Thus, on a typical open-end, four-year lease for a mid-size Oldsmobile Sierra (deluxe and with many extras), the monthly service charge, Fox says, would be "about $250. That would put the base price somewhere between $9,000 and $11,000 and, at the end of four years, the resale price should be about $5,000.
"But, we normally charge about the same for a closed-end lease for the same period as we do for an open-end lease. We're pretty conservative, and we don't like the customer to have any unpleasant surprises at the end of his lease, so if we take the position that if we say the car, at the end of four years, is going to be worth $5,000, then we should be willing to take that risk ourselves. It's always negotiable, though, and if the customer says, 'I think it's going to be worth $6,000 or $6,500 at the end of four years, not $5,000, so let's base the charge on that instead of $5,000,' we'll normally go along with it."
As with any well-established, new-car dealership, however, Fox adds that service for a leasing company is fully as important as the original sale (or lease)--and perhaps more so for a lessor.
"Our clientele is largely professional and they don't like hassles. We've got 60,000 square feet of service space to take care of them; we give them loaner cars when they're in for servicing, we give them a good discount on servicing, and we'll take on the fight with the manufacturer if something major goes wrong under the manufacturer's warranty.
"As a matter of fact, we take care of your car as if it were our own, because, of course, under a lease, it is. The customer can even buy a service contract that goes far beyond the manufacturer's warranty, and he gets everything taken care of in the way of servicing--new tires, for instance. Everything but the gas itself."
And, not illogically for a Beverly Hills-based auto-leasing firm, a lively market has also sprung up for Atlas in the secondary market--one- and two-year-old "high-line" models.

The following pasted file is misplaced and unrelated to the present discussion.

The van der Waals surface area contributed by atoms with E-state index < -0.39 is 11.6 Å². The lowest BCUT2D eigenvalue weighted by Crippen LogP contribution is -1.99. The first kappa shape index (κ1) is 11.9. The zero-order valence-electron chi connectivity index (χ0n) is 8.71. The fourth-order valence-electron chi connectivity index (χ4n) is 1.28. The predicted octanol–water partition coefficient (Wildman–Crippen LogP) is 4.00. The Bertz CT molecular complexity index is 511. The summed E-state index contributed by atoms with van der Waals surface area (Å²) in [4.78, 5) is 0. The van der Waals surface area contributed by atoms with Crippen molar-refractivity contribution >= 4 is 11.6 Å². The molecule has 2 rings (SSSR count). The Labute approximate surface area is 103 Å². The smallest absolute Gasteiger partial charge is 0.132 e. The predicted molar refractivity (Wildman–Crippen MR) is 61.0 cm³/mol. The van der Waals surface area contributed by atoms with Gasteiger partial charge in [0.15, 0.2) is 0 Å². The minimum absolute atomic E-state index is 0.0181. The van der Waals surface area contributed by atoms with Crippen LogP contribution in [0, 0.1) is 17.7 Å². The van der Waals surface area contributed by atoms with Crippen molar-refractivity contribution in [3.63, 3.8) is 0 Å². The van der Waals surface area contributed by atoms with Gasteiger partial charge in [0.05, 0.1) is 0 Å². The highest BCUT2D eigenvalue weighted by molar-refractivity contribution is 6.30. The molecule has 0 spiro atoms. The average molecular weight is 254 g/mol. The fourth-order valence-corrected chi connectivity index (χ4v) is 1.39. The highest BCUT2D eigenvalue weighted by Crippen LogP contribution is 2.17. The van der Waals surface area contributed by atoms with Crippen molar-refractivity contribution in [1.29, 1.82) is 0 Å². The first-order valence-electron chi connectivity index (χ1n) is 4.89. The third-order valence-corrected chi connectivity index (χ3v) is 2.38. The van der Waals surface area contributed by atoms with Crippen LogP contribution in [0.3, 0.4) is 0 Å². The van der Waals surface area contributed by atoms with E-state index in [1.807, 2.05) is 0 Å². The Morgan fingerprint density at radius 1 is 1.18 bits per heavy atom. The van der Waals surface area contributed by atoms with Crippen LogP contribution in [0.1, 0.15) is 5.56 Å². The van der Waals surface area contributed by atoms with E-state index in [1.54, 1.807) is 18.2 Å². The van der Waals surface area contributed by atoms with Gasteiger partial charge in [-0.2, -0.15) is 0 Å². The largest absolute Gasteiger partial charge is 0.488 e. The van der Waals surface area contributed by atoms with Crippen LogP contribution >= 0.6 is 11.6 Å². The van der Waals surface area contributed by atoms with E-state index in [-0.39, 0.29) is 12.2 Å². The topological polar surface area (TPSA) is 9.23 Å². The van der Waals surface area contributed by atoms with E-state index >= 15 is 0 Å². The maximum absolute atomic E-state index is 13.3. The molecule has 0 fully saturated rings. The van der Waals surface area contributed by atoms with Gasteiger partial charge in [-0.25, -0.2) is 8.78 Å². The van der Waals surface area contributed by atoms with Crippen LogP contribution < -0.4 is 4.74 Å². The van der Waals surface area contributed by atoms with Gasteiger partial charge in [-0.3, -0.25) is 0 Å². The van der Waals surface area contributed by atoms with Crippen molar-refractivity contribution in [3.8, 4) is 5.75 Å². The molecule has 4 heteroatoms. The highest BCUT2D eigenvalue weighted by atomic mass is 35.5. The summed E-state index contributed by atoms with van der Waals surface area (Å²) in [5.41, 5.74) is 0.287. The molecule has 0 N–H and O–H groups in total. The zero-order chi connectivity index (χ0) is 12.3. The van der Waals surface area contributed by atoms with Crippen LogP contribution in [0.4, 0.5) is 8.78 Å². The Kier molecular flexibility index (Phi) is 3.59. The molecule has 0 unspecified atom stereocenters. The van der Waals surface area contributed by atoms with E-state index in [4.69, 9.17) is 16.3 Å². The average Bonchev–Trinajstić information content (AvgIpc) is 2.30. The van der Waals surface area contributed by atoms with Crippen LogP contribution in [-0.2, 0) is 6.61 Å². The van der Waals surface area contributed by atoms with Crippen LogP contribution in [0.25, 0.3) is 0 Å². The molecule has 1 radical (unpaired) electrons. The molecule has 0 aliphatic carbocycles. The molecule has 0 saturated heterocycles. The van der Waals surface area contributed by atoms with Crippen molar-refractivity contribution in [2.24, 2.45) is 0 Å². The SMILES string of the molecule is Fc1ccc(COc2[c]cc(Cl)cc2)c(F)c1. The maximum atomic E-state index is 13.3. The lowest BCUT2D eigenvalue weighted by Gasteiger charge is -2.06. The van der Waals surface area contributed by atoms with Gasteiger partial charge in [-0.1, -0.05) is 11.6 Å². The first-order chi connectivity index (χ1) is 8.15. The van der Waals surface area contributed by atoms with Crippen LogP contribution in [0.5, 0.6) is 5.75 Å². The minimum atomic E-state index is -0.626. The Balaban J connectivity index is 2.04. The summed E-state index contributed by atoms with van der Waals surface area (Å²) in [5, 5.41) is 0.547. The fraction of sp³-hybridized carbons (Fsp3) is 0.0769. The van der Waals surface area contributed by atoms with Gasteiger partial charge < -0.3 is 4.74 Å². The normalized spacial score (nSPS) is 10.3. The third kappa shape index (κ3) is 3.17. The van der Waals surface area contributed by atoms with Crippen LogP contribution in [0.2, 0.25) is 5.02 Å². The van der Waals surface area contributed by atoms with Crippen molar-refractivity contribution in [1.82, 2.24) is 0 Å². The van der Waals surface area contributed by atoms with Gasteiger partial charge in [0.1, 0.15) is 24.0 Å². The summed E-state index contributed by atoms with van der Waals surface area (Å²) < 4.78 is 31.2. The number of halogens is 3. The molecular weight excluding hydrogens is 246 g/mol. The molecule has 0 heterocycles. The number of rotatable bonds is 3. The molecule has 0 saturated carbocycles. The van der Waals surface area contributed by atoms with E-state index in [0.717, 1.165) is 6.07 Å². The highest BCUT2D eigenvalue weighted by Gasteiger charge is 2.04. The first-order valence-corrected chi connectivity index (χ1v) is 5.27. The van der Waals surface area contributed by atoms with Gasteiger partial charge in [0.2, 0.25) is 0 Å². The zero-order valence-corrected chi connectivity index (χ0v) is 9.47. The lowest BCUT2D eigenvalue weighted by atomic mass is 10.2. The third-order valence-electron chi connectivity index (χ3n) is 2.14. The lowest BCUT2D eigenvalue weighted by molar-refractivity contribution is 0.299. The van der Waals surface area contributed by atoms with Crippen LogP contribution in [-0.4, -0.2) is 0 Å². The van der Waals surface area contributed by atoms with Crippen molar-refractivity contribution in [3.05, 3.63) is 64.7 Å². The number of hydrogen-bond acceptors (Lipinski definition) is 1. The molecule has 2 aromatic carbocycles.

"A lot of our clientele are high-income people, and they'll only keep a Porsche or a Mercedes Benz for a year or two. Maybe they'll put 3,000 or 4,000 miles on it and then they'll want something different. So, it's a great chance to step into a near-new, high-line car at a lease that's only a fraction of what it would be for a brand-new Porsche or Mercedes."
At any price level, however, shopping for the best lease arrangement, the AALA's consultant Rose adds, is "very much like shopping for a car to buy, because every leasing company is going to be a little different from the next. You contact two or three of them and compare terms for the same make and model of car for the same number of years. And then you consider their reputations and experience and make your choice."
What could be simpler than that?
Don G. Campbell cannot answer mail personally but will respond in this column to consumer questions of general interest. Write to Consumer VIEWS, You section, The Times, Times Mirror Square, Los Angeles 90053.